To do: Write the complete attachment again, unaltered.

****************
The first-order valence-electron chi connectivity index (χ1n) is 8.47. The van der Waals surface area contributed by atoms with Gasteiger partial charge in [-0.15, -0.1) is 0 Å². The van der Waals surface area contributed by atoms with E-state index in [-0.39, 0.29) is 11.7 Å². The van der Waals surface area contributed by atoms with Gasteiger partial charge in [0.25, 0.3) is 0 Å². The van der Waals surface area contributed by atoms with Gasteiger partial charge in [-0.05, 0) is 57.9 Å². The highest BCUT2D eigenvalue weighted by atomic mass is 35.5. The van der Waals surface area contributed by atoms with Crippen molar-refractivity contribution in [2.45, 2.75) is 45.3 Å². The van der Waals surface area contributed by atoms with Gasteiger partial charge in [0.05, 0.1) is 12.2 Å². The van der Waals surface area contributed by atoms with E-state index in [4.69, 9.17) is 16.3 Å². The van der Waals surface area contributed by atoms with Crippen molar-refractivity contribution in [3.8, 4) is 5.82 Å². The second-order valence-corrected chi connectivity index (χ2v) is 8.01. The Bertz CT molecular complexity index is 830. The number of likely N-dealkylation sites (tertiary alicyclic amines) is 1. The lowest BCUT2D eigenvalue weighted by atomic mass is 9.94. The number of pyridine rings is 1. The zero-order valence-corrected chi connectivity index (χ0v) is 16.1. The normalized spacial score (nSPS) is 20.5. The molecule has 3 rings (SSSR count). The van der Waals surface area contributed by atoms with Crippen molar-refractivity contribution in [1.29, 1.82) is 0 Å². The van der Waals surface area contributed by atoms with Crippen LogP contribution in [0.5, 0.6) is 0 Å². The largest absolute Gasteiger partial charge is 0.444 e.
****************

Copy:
The first-order valence-electron chi connectivity index (χ1n) is 8.47. The van der Waals surface area contributed by atoms with Gasteiger partial charge in [-0.15, -0.1) is 0 Å². The van der Waals surface area contributed by atoms with E-state index in [-0.39, 0.29) is 11.7 Å². The van der Waals surface area contributed by atoms with Gasteiger partial charge in [0.25, 0.3) is 0 Å². The van der Waals surface area contributed by atoms with Gasteiger partial charge in [-0.05, 0) is 57.9 Å². The highest BCUT2D eigenvalue weighted by atomic mass is 35.5. The van der Waals surface area contributed by atoms with Crippen molar-refractivity contribution in [2.45, 2.75) is 45.3 Å². The van der Waals surface area contributed by atoms with Gasteiger partial charge in [0.05, 0.1) is 12.2 Å². The van der Waals surface area contributed by atoms with E-state index in [4.69, 9.17) is 16.3 Å². The van der Waals surface area contributed by atoms with Crippen molar-refractivity contribution in [3.8, 4) is 5.82 Å². The second-order valence-corrected chi connectivity index (χ2v) is 8.01. The Bertz CT molecular complexity index is 830. The number of likely N-dealkylation sites (tertiary alicyclic amines) is 1. The lowest BCUT2D eigenvalue weighted by atomic mass is 9.94. The number of pyridine rings is 1. The zero-order valence-corrected chi connectivity index (χ0v) is 16.1. The normalized spacial score (nSPS) is 20.5. The molecule has 3 rings (SSSR count). The van der Waals surface area contributed by atoms with Crippen molar-refractivity contribution in [1.29, 1.82) is 0 Å². The van der Waals surface area contributed by atoms with Crippen LogP contribution in [0.5, 0.6) is 0 Å². The largest absolute Gasteiger partial charge is 0.444 e.